Cybersecurity and your Business
Cybersecurity and Your Business
According to the CHUBB Cyber Index, the average paid incident response cost over the last three years is over $1,000,000. Small businesses are especially vulnerable because they often lack a dedicated IT Department that can help educate and help minimize the risk of a cyberattack. While the news focuses on the large companies that are targeted, smaller companies are frequent targets.
While a Cyber Policy is one way to protect your business by ensuring that you have coverage in place to pay for costs for first and third-party claims, notifications, credit monitoring, forensics, crisis management, etc., learning the best practices for preventing cyberattacks is vital for any business owner.
Taking steps to prevent cyberattacks in your first line of defense. Some of the areas where you can take preventative measures are listed below.
· Network Security – Some ways to secure your network are:
o Use a firewall
o Put a password on the router to prevent access
o Use a VPN for remote employees
o Do not broadcast your network name
· Anti-Virus – Installing antivirus software on all of your computers and ensuring that they are updated will help reduce your risk of malware and viruses.
· Strong and Unique passwords – Create a password protocol and have all employees follow it. Passwords should be over 10 characters, a mixture of upper and lower case, use symbols and numbers, and not be re-used in more than one place.
· MFA – Multi-Factor Authentication – this is a layer of security that goes beyond just needing a password and user name. By asking for two or more ways to authenticate, it reduces the risk of unauthorized access. Set up MFA on any account with vulnerable information, such as client data, finances, etc.
· Employee Training – make sure your employees know how to identify phishing emails, follow password protocols, use MFA, know how to spot suspicious downloads
· Back up Data on all computers regularly
· Secure Payment Processing – if you are taking credit card payments, make sure their programs are secure and that they have anti-fraud tools and services.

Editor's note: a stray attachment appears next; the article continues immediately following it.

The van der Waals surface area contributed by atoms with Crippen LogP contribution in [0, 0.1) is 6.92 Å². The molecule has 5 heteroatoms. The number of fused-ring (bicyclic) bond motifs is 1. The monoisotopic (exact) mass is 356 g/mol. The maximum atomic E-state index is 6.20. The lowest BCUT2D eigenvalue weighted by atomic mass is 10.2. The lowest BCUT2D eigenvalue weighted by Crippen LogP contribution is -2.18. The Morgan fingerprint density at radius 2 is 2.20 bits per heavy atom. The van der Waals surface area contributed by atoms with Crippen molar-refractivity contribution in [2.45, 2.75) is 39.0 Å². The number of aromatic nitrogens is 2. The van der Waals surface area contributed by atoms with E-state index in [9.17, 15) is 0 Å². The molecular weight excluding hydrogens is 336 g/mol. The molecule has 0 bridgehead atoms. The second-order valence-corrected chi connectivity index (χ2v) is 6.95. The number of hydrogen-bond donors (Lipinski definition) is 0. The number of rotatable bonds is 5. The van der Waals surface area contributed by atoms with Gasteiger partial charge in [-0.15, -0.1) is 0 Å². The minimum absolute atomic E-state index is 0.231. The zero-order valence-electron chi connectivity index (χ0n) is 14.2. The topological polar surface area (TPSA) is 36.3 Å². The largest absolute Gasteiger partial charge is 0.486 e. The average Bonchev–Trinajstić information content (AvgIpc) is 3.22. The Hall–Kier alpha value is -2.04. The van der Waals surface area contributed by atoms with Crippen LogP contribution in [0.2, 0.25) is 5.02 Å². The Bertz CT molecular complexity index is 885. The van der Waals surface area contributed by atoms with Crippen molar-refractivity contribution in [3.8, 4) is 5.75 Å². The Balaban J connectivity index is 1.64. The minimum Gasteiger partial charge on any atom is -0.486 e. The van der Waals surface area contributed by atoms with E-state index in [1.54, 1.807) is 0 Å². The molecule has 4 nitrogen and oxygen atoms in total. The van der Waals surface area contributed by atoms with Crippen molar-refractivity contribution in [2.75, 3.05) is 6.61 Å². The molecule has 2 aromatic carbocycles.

There are numerous ways that cyber-attacks happen.
· Viruses – These are programs that are used to gain access to your system. They can steal, wipe out data, or use your computers to spread the virus to others.
· Malware – Software that does damage to individual computers, networks, or servers is known as malware. It’s a blanket term that includes ransomware and viruses.
· Ransomware – This is malware that once it is in your system, will restrict access to the files, usually by encrypting everything, until a ransom demand for money is paid. Unpatched software and phishing emails are the two main ways ransomware infects computers.
· Spyware – This is malware that gathers and sends data to another party. Keyloggers, to capture keystrokes are considered spyware.
· Phishing – Phishing emails are continually evolving, which can make them hard to identify. They look legitimate at a casual glance and can trick users into logging into fake web pages to capture ID/Password combos, or to deploy malware.
Protect your Business
If you do not have a dedicated IT department, you can get an outside IT service to help you secure your systems and put best practices into play. But there are a lot of resources for business owners to use to help keep their businesses secure.
· Free Cybersecurity Services and Tools – CISA (Cybersecurity and Infrastructure Security Agency) has a list of free resources for cybersecurity. They also have small business cybersecurity guidance at this link. One of their free tools is a scan to detect any vulnerabilities in your network.
· Cybersecurity plans are important to have. Many businesses have a disaster plan in place but not a Cybersecurity plan. The FCC has a tool to help you create a strategy tailored to your business.
Cyber Liability Insurance
At Fixated Financial, we have multiple carriers for Cyber Liability. A Cyber Liability policy will provide First Party coverage for expenses incurred by your company due to a loss, and Third Party expenses such as privacy lawsuits, regulatory fines, media liability claims, and negligence or breach of contract claims. In addition to the coverage, many carriers provide free loss mitigation services to help prevent claims before they happen, such as employee training and security consultation for potential events.
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